Insurance News

Indiana panel backs bill to ban texting while driving

Posted on: February 5, 2010

Indiana would join a growing number of states that have banned texting while driving if legislation approved by a state House committee on Wednesday becomes law.

The House Public Policy Committee voted unanimously for the bill by Democratic Rep. Joseph Pearson of Hartford City after several people told the panel that it would save lives. It would make transmitting text messages or e-mails while driving a Class C infraction with a possible fine of $500.

The bill now moves to the full House.

“Text messaging while driving should be made illegal because it presents a clear and persistent danger to all drivers on the road — not only the person texting and driving but everyone sharing the road with them,” said Sherry Deane, a public affairs officials with the AAA Hoosier Motor Club.

Deane commended legislators for enacting a law last year that prohibits drivers younger than 18 from using cell phones or other telecommunication devices while driving. Pearson’s bill does not cover drivers 18 or over talking on cell phones. Lawmakers have rejected such bills in the past.

But Deane said it was still important to pass the texting bill.

“People of all ages are doing this, and it doesn’t matter if you are 16, 36 or 56, it’s an extremely dangerous behavior regardless of age,” she said.

Rep. Jackie Walorski, R-Elkhart, suggested that it was a “feel good bill” that would be difficult to enforce. But proponents predicted that many people who text while driving would stop if they knew it was against the law.

According to the Governors Highway Safety Association, 19 states have outlawed texting while driving, and six prohibit using hand-held cell phones while behind the wheel. Bans on texting while driving took effect earlier this month in New Hampshire, Oregon and Illinois.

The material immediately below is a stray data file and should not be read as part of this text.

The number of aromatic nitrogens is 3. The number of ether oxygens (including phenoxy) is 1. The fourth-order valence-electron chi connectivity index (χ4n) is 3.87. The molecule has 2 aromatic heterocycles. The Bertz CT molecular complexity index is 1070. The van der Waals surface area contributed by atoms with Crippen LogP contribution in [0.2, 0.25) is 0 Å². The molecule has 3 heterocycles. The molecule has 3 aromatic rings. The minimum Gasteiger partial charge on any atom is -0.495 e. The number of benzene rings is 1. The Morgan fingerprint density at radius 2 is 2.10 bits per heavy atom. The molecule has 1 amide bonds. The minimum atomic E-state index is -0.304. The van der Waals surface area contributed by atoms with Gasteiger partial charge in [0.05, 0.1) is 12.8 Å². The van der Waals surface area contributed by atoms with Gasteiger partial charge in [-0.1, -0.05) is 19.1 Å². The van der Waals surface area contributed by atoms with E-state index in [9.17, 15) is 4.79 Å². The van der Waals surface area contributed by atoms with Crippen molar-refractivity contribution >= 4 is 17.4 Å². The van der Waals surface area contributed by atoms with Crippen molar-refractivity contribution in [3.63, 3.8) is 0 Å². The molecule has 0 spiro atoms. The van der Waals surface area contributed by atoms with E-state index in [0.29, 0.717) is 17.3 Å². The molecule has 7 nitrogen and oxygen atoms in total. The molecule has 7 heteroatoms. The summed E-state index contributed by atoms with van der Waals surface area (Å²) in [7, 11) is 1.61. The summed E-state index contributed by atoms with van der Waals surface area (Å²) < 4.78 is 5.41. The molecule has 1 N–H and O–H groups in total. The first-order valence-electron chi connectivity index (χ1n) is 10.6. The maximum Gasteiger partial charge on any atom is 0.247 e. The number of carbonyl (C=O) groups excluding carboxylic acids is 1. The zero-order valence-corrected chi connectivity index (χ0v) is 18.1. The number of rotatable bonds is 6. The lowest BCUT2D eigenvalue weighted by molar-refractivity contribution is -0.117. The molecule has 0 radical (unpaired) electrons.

The U.S. Transportation Department issued an order on Tuesday that prohibits truckers and bus drivers from sending text messages on hand-held devices while driving.

President Barack Obama has prohibited texting by federal employees in government vehicles or if they are in their own cars if they are using government phones or conducting official business. And legislation has been introduced in Congress that would ban texting while driving.

Pearson said the Federal Motor Carrier Safety Administration has compiled data showing that drivers who are texting take their eyes off the road an average of 4.6 seconds out of every 6 seconds. He said that means someone texting while driving at 55 mph will travel the length of a football field without viewing the road.

Kathleen Soens, 54, of Carmel told the committee that her husband, 53-year-old George Rossman, was killed in July 2008 when a man checking a text message and not paying attention to traffic was struck by a woman’s vehicle, sending the man’s car into her husband’s car.

“Pass legislation banning and punishing this carelessness,” Soens said. “I don’t want another family to go through the nightmare my family has been through.”

Pearson’s bill does not speak to checking text or e-mail messages, only transmitting them.

Copyright 2010 Associated Press. All rights reserved.

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